It's important to note though that the difference between savings and investments is that with investments you could get back less than you started with. Also, the value of investments will fluctuate, so again, think carefully about the level of risk and potential reward you're comfortable with before investing.

If you're ready to have a look at some investment options or want to learn about the key aspects of investing, head to the Barclays Investor Zone.

If you're not comfortable with making your own investment options, you should speak to an Independent Financial Adviser.


Make it monthly

If you've used up your ISA allowance, and aren't ready to take the leap with investments, there's still the option of a good, old-fashioned savings account. By contributing regularly throughout the year, you'll soon notice a nice little sum mounting up to put towards those 'back to school' expenses come September. You can set up a standing order so the money comes out of your account on the same day each month, removing the temptation to spend it on anything else.

Even better, if you can leave the money untouched for a set period, you'll get rewarded with a higher level of interest. With a monthly savings account from Barclays, for example, you can contribute between £20 and £250 by standing order each month and for every month you don't make a withdrawal, you get a better interest rate. You still get instant access to your money and if one month you can't pay in the usual amount, you can adjust your standing order at any time.
 

Build a university fund

Sadly the days of packing them off to university with little more than a recipe book for baked beans are long gone, so the earlier you can start saving for their student days, the better. The good news is there are a few options that lock money away until your child reaches 18 - perfect for making sure there's a ring-fenced pot when the big day finally arrives.

For example, if your child was born in the UK between 1 September 2002 and 2 January 2011, you could opt for a Child Trust Fund. If you received child benefit for at least one day before 4 January 2011, you would have been eligible for a Child Trust Fund Voucher (worth £250 - £500 depending on your circumstances), which you can use to set up the tax-free Fund. The scheme has since ended, and any child born after 2 January 2011 is no longer eligible but if your child was born prior to that date and you missed out, check to see if you can request a replacement.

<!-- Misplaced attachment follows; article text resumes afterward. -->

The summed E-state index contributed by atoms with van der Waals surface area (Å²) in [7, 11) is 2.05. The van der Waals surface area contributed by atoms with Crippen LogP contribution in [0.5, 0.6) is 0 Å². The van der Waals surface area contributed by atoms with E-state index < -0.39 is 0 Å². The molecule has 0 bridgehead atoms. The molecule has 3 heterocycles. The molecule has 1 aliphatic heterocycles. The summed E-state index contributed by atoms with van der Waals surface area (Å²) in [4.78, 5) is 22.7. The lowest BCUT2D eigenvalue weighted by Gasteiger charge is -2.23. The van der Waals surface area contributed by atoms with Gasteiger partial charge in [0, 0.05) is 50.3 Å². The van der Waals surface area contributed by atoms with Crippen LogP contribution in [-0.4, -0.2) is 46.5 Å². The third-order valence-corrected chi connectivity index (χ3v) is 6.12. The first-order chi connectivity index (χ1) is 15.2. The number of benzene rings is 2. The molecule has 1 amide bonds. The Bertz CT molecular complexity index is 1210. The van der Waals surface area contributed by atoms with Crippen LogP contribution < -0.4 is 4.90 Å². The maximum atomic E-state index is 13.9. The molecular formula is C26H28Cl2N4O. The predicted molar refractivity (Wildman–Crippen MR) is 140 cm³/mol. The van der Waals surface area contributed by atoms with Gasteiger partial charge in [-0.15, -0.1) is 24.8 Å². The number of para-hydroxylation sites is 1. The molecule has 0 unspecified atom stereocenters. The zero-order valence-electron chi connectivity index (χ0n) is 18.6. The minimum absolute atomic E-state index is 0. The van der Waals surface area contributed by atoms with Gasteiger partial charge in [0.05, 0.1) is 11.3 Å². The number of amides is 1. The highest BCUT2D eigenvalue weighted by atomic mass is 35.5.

Once you've set up the Fund, you and any relatives and friends can add up to £1,200 a year. This money will then be tied up until they are 18. If you're not sure whether your child is eligible, ring the Child Trust Fund helpline on 0845 302 1470.

Another option is a basic children's saving account, set up in your child's name. Many only need £1 as a minimum deposit and as you control the account until your child is 18, you know the money is secure. You can keep adding as much as you want but it's tax-free only up to £100 interest, per parent or step-parent and a R85 from HMRC has to be submitted to your bank. If sums are only given by a parent and your child earns more than £100 interest, the whole lot is taxed at the parent's rate (this applies separately to each parent).

If you want to start saving for your child's education, Barclays can help you weigh up your options.

See how other mums have set about saving for their kids' education in our videos at Barclays on Mumsnet. 

Head to Barclays on Mumsnet for lots more:

  • Expert information on starting your own business
  • Family budgeting and saving tips
  • Money-saving videos and inspiring start-up videos

 

Sources:

1© Which? 2011. Sourced June 2011. Source
2© GrantsExpert 2011. Sourced June 2011. Source

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Last updated: 27-Jan-2014 at 3:44 PM